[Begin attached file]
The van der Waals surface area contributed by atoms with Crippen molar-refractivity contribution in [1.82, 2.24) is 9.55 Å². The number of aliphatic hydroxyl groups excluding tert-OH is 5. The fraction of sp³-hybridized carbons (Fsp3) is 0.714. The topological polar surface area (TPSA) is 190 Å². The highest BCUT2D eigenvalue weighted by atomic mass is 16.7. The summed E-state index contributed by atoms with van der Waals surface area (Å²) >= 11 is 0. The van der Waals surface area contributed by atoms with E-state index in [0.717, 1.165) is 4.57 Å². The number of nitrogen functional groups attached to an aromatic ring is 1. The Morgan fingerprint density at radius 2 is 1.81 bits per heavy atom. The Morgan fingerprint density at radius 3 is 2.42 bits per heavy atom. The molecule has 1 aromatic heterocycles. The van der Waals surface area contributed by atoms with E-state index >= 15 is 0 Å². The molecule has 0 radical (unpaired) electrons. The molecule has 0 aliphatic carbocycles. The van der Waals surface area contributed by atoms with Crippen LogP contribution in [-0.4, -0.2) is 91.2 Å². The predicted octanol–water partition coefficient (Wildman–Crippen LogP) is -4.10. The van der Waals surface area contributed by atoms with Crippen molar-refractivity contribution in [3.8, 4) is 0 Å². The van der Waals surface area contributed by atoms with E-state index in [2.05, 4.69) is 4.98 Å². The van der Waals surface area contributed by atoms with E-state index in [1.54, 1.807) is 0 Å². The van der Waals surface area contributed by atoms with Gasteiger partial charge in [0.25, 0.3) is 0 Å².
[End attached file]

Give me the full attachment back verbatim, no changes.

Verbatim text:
The van der Waals surface area contributed by atoms with Crippen molar-refractivity contribution in [1.82, 2.24) is 9.55 Å². The number of aliphatic hydroxyl groups excluding tert-OH is 5. The fraction of sp³-hybridized carbons (Fsp3) is 0.714. The topological polar surface area (TPSA) is 190 Å². The highest BCUT2D eigenvalue weighted by atomic mass is 16.7. The summed E-state index contributed by atoms with van der Waals surface area (Å²) >= 11 is 0. The van der Waals surface area contributed by atoms with E-state index in [0.717, 1.165) is 4.57 Å². The number of nitrogen functional groups attached to an aromatic ring is 1. The Morgan fingerprint density at radius 2 is 1.81 bits per heavy atom. The Morgan fingerprint density at radius 3 is 2.42 bits per heavy atom. The molecule has 1 aromatic heterocycles. The van der Waals surface area contributed by atoms with E-state index >= 15 is 0 Å². The molecule has 0 radical (unpaired) electrons. The molecule has 0 aliphatic carbocycles. The van der Waals surface area contributed by atoms with Crippen LogP contribution in [-0.4, -0.2) is 91.2 Å². The predicted octanol–water partition coefficient (Wildman–Crippen LogP) is -4.10. The van der Waals surface area contributed by atoms with Crippen molar-refractivity contribution in [3.8, 4) is 0 Å². The van der Waals surface area contributed by atoms with E-state index in [2.05, 4.69) is 4.98 Å². The van der Waals surface area contributed by atoms with E-state index in [1.54, 1.807) is 0 Å². The van der Waals surface area contributed by atoms with Gasteiger partial charge in [0.25, 0.3) is 0 Å².